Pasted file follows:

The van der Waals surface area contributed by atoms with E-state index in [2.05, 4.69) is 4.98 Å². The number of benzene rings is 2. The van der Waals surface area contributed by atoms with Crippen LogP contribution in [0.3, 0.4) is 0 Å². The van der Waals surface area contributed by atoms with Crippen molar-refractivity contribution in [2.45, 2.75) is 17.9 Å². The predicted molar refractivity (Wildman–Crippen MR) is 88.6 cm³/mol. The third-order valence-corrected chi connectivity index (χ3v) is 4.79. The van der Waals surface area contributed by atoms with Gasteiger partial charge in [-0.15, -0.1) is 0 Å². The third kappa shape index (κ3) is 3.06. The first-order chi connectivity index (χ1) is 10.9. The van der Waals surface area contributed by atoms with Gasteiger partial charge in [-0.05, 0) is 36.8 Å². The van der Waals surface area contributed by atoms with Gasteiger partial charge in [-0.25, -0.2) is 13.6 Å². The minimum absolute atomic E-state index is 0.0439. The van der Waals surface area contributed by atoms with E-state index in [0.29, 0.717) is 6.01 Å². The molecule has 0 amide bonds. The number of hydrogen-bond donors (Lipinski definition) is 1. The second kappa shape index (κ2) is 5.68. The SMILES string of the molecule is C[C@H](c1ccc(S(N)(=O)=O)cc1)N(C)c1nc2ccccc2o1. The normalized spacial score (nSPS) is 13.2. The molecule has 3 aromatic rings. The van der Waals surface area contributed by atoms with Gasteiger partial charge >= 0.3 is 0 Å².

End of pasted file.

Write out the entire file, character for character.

The van der Waals surface area contributed by atoms with E-state index in [2.05, 4.69) is 4.98 Å². The number of benzene rings is 2. The van der Waals surface area contributed by atoms with Crippen LogP contribution in [0.3, 0.4) is 0 Å². The van der Waals surface area contributed by atoms with Crippen molar-refractivity contribution in [2.45, 2.75) is 17.9 Å². The predicted molar refractivity (Wildman–Crippen MR) is 88.6 cm³/mol. The third-order valence-corrected chi connectivity index (χ3v) is 4.79. The van der Waals surface area contributed by atoms with Gasteiger partial charge in [-0.15, -0.1) is 0 Å². The third kappa shape index (κ3) is 3.06. The first-order chi connectivity index (χ1) is 10.9. The van der Waals surface area contributed by atoms with Gasteiger partial charge in [-0.05, 0) is 36.8 Å². The van der Waals surface area contributed by atoms with Gasteiger partial charge in [-0.25, -0.2) is 13.6 Å². The minimum absolute atomic E-state index is 0.0439. The van der Waals surface area contributed by atoms with E-state index in [0.29, 0.717) is 6.01 Å². The molecule has 0 amide bonds. The number of hydrogen-bond donors (Lipinski definition) is 1. The second kappa shape index (κ2) is 5.68. The SMILES string of the molecule is C[C@H](c1ccc(S(N)(=O)=O)cc1)N(C)c1nc2ccccc2o1. The normalized spacial score (nSPS) is 13.2. The molecule has 3 aromatic rings. The van der Waals surface area contributed by atoms with Gasteiger partial charge >= 0.3 is 0 Å².